"The problem is he is a homosexual. He was recently married to another man. He does not hide this or keep it silent," the letter stated.

Bishop Robert Brennan, one of Rockville Centre's auxiliary bishops, faxed the letter to Lombardi, explaining, "While not on a witch hunt, I know it would be of concern to you if a catechist were, in fact, 'married' as described."

Lombardi "had no choice, he had to remove me," Coppola told the press outside the diocesan offices in Rockville Centre, later noting Lombardi took this action "with a heavy heart."

Coppola wrote to Murphy twice requesting a meeting, but received no response. He did meet with Brennan on two occasions. But in the end, the auxiliary bishop told him, "My hands are tied." The hierarchy considers same-sex marriage a public statement against official church teaching.

Coppola went to the diocesan headquarters Thursday to deliver a petition with more than 18,500 signatures. The petition, created by Faithful America, asked Murphy to allow Coppola to resume his volunteering at St. Anthony's and to "make it clear that faithful gay and lesbian Catholics are welcome to participate fully in parish life in your diocese."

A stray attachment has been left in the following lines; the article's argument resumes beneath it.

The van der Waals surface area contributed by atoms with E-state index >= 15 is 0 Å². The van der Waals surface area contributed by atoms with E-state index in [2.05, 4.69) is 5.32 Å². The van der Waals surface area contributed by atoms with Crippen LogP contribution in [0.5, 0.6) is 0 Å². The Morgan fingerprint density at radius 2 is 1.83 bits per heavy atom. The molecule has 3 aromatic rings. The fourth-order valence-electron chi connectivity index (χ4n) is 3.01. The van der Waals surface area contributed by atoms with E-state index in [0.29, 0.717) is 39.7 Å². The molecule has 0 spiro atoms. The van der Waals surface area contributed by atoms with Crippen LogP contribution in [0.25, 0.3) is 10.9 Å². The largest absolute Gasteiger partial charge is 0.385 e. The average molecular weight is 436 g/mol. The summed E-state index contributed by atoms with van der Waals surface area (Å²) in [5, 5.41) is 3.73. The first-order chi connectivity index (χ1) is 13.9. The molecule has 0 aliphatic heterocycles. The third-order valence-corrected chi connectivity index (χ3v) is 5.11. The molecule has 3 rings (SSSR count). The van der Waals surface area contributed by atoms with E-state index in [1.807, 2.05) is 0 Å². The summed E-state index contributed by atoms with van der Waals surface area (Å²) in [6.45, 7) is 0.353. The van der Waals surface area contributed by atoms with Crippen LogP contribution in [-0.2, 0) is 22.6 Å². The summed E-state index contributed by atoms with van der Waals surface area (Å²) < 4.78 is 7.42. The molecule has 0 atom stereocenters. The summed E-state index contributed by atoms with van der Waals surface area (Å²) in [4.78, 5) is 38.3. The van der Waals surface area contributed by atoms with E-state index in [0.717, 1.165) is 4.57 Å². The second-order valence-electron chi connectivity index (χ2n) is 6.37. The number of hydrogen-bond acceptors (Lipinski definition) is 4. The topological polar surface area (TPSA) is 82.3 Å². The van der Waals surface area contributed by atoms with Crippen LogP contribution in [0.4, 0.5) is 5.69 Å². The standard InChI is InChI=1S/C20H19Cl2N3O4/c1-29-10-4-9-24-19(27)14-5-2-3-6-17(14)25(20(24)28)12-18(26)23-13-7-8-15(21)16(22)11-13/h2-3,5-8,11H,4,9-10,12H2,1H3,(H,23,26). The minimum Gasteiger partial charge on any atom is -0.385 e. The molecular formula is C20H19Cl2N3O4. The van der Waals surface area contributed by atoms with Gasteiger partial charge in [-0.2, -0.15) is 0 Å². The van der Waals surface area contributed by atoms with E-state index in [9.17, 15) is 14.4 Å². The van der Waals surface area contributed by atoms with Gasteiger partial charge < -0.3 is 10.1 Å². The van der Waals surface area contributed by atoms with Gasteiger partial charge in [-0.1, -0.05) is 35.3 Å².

Francis McGuinness, associate risk manager for the Rockville Centre diocese, met Coppola in the vestibule of the diocesan building. McGuinness took the printed pages of signatures but did not invite Coppola inside, claiming that Murphy, Brennan, and the diocesan communications officer were not in the office. McGuinness told Coppola and members of the media he did not know where they were or when they would return.